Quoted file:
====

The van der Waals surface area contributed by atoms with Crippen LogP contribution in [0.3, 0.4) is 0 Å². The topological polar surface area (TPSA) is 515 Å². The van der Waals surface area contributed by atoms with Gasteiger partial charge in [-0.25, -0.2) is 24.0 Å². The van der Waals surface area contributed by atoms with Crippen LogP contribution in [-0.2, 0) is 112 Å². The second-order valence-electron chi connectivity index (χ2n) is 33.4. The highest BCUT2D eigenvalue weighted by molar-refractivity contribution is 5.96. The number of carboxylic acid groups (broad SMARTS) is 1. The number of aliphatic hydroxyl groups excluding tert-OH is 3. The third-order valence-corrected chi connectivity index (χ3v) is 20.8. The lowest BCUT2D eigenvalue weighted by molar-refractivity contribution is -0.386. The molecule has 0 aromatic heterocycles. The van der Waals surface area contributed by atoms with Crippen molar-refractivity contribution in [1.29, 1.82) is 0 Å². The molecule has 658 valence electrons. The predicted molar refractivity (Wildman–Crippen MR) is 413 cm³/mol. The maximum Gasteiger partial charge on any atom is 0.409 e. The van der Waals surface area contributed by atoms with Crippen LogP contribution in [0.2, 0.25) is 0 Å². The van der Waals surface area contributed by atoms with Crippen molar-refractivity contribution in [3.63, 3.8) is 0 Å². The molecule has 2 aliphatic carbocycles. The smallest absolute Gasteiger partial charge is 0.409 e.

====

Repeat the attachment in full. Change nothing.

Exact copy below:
The van der Waals surface area contributed by atoms with Crippen LogP contribution in [0.3, 0.4) is 0 Å². The topological polar surface area (TPSA) is 515 Å². The van der Waals surface area contributed by atoms with Gasteiger partial charge in [-0.25, -0.2) is 24.0 Å². The van der Waals surface area contributed by atoms with Crippen LogP contribution in [-0.2, 0) is 112 Å². The second-order valence-electron chi connectivity index (χ2n) is 33.4. The highest BCUT2D eigenvalue weighted by molar-refractivity contribution is 5.96. The number of carboxylic acid groups (broad SMARTS) is 1. The number of aliphatic hydroxyl groups excluding tert-OH is 3. The third-order valence-corrected chi connectivity index (χ3v) is 20.8. The lowest BCUT2D eigenvalue weighted by molar-refractivity contribution is -0.386. The molecule has 0 aromatic heterocycles. The van der Waals surface area contributed by atoms with Crippen molar-refractivity contribution in [1.29, 1.82) is 0 Å². The molecule has 658 valence electrons. The predicted molar refractivity (Wildman–Crippen MR) is 413 cm³/mol. The maximum Gasteiger partial charge on any atom is 0.409 e. The van der Waals surface area contributed by atoms with Crippen LogP contribution in [0.2, 0.25) is 0 Å². The van der Waals surface area contributed by atoms with Crippen molar-refractivity contribution in [3.63, 3.8) is 0 Å². The molecule has 2 aliphatic carbocycles. The smallest absolute Gasteiger partial charge is 0.409 e.